'The Match II' report card: Tiger's putter kept him from an A; Brady reboundedby Tim Schmitt
As well-intentioned as the TaylorMade Driving Relief event was last weekend, it left much to be desired in terms of entertainment. For a sports-starved nation hoping to catch a little trash talk and a tiny bit of relief from the monotony of quarantine life, much of the event left average sports fans —and even many golf purists — only mildly interested.
But this was different. Sunday’s “The Match: Champions for Charity” had a little bit of everything. Uncertainty over whether the rains would allow the match to start. Instant and incessant banter. Horrible golf shots. Amazing golf shots.
And in the end, it produced some genuine drama. After digging a big hole, the duo of Phil Mickelson and Tom Brady staged an impressive comeback to make the 18th hole relevant.
Here are the grades:
Medalist Golf Club: Incomplete
Last week’s perfect conditions and sweeping images gave us a glimpse of Seminole Golf Club that many will never be afforded, but Sunday’s “The Match II” was like watching a Packers game from Lambeau in December — it helped to set an amazing scene, but you couldn’t make out much of the surroundings.
The course played fairly and it’s certainly a treasure, we just couldn’t see many of the highlights amid the downpour.
We’ll give it an incomplete and hope we can get a better understanding of the subject matter next semester (whenever that is).
Tiger Woods: B+
We’re weighting Tiger’s grade a little because this is his home course. He looked strong — a great sign for golf fans — and put himself in great position most of the afternoon. In fact, while the others were fighting to find fairways through a heavy rain on the front nine, Tiger routinely placed his ball exactly where a knowledgeable club member would.
He did miss a few shots we might expect him to hit (although not many) and the one thing that jumped out was Tiger’s poor speeds on the greens. Sure, they were wet. But Tiger plays these greens all the time; you’d think he’d know which putts needed a few extra rolls considering the soggy conditions.
Phil Mickelson: A-
While we’re weighting Tiger’s grade a bit because it’s his home track and we expected better putting, we’d be lying if we said Phil’s grade wasn’t slightly influenced by his amazing dialogue. Phil talked. And talked. And talked. As only Phil can. But of course, without the mics, we rarely get to know exactly what he keeps rambling about.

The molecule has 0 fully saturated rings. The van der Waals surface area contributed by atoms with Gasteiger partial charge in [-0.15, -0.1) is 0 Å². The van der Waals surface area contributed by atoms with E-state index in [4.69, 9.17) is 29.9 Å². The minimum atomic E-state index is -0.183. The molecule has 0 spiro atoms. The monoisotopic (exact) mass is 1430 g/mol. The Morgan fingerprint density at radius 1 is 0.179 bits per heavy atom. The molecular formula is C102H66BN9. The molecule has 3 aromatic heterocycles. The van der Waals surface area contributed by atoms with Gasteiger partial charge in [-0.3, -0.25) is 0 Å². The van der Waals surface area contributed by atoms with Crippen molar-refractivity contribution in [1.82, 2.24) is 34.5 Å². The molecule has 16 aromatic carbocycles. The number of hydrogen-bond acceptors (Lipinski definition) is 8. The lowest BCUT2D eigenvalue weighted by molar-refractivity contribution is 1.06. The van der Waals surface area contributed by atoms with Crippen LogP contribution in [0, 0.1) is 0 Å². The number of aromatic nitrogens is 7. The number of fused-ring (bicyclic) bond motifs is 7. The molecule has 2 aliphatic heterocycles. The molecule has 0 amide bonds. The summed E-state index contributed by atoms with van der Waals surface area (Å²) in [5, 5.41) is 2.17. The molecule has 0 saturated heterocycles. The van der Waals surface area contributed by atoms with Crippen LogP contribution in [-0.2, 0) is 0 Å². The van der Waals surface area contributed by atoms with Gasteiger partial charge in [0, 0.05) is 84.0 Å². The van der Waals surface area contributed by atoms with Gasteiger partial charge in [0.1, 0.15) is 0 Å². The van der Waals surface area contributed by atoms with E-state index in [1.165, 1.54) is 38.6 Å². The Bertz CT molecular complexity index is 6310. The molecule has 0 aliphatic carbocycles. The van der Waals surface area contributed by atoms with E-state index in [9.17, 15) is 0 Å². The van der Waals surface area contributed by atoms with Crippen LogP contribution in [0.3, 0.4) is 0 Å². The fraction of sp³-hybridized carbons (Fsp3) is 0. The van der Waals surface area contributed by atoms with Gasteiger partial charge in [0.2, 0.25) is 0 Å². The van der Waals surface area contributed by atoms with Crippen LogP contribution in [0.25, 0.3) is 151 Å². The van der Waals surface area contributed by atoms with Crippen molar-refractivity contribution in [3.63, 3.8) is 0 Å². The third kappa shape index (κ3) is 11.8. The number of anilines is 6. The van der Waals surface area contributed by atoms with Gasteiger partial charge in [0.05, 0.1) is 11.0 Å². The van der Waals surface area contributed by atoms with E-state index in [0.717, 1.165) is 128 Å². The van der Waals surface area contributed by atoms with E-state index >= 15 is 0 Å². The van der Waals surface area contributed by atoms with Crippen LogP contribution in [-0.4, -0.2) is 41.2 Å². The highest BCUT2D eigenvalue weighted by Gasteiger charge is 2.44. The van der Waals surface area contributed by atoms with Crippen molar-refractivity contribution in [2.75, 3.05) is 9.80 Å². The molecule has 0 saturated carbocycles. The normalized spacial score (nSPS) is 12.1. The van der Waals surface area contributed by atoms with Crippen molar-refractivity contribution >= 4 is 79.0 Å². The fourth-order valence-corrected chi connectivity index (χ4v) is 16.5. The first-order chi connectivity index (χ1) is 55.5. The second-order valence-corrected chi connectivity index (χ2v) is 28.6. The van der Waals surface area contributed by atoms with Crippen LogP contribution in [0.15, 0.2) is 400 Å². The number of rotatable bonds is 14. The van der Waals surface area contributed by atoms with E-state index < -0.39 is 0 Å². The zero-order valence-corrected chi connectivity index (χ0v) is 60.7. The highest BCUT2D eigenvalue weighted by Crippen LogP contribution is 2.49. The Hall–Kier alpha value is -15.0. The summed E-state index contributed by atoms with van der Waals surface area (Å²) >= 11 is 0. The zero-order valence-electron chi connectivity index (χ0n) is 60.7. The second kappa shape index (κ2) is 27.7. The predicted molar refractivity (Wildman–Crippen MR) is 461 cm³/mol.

And Phil was, well, Phil, as he sprayed the ball a bit, but then made some memories. His tee shot on No. 11, for example, made it look like he was the member, and was the kind of shot you brag about for weeks to come. On 14 he added a stiff shot and then he buried a huge 12-foot par putt on No. 15 to keep his squad in the match.
Tom Brady: C+
He really is the master of second-half comebacks, isn’t he? Tom Brady was awful through the first six holes. To the point where buddies across the country were texting each other and suggesting there was something they can finally do better than the GOAT.
Brady was coming off everything early, and spraying shots left and right.
But on No. 7, you could just sense that he had been picked on enough. He caught his iron so clean off the fairway, it pulled his microphone off and ripped his pants. The holed-out birdie was one of many highlights in the round, not to mention the one that made it feel like it might become a match.
And while we thought Brady might be able to recover from his early failing grade to manage a B, he had a few big fails down the stretch — including a missed putt on No. 17 and then essentially becoming a non-factor on 18.
Still, finishing with this grade after where we stood six holes in was pretty impressive.
Peyton Manning: B
Everything you need to know about Manning’s competitive fire shined through on the 212-yard 16th hole. The team of Phil and Tom was clearly gaining momentum, and Brady stuck a beauty to eight feet. At this point, Manning was starting to show signs of collapse after messing up a bunker shot on No. 13 and missing an easy par putt on No. 14.
But that’s when Peyton came back with one of the best shots of the day, a perfectly placed bullet that dropped inside two feet from the cup.
It was part of a recurring theme — Manning’s iron shots coming out crisp. Although he insisted after the match that he was a lot more nervous than Mickelson, he certainly didn’t play that way.
Last week, we insisted the best thing broadcast executives could do was to keep the players’ mics open and tell their announcers and guests to stay out of the way. We’d like to stick an addendum on that — unless you have Charles Barkley in the booth.
Barkley came through as large, no pun intended, as the legendary athletes he was chatting with and Brady’s calling out Barkley after holing out on No. 7 was one of the day’s best moments. We’d give Turner Sports a straight A, although side chats with A-Rod and Russell Wilson did little but distract us from the amazing on-course chatter.
And we’d be remiss if we didn’t mention Justin Thomas’ debut. Remember how everyone was sure that Tony Romo would be perfect in a TV booth and then he actually was? The sentiment is the same for JT, who was smooth, funny and another bright spot.
It was sloppy, especially through the first eight or so holes, although that’s probably to be expected with conditions that weren’t exactly ideal. Most important, it seemed to matter. Both teams were awfully chatty through the front nine, but the only discussion through the last few holes was Mickelson’s attempt to coach Brady to the finish line.
The real winner was us. In an uncertain time, one that’s ripped families apart and turned daily life upside-down, this was an afternoon of competition, good-natured ribbing and a few genuine golf memories. It felt … normal.
And many of us had forgotten what that feels like.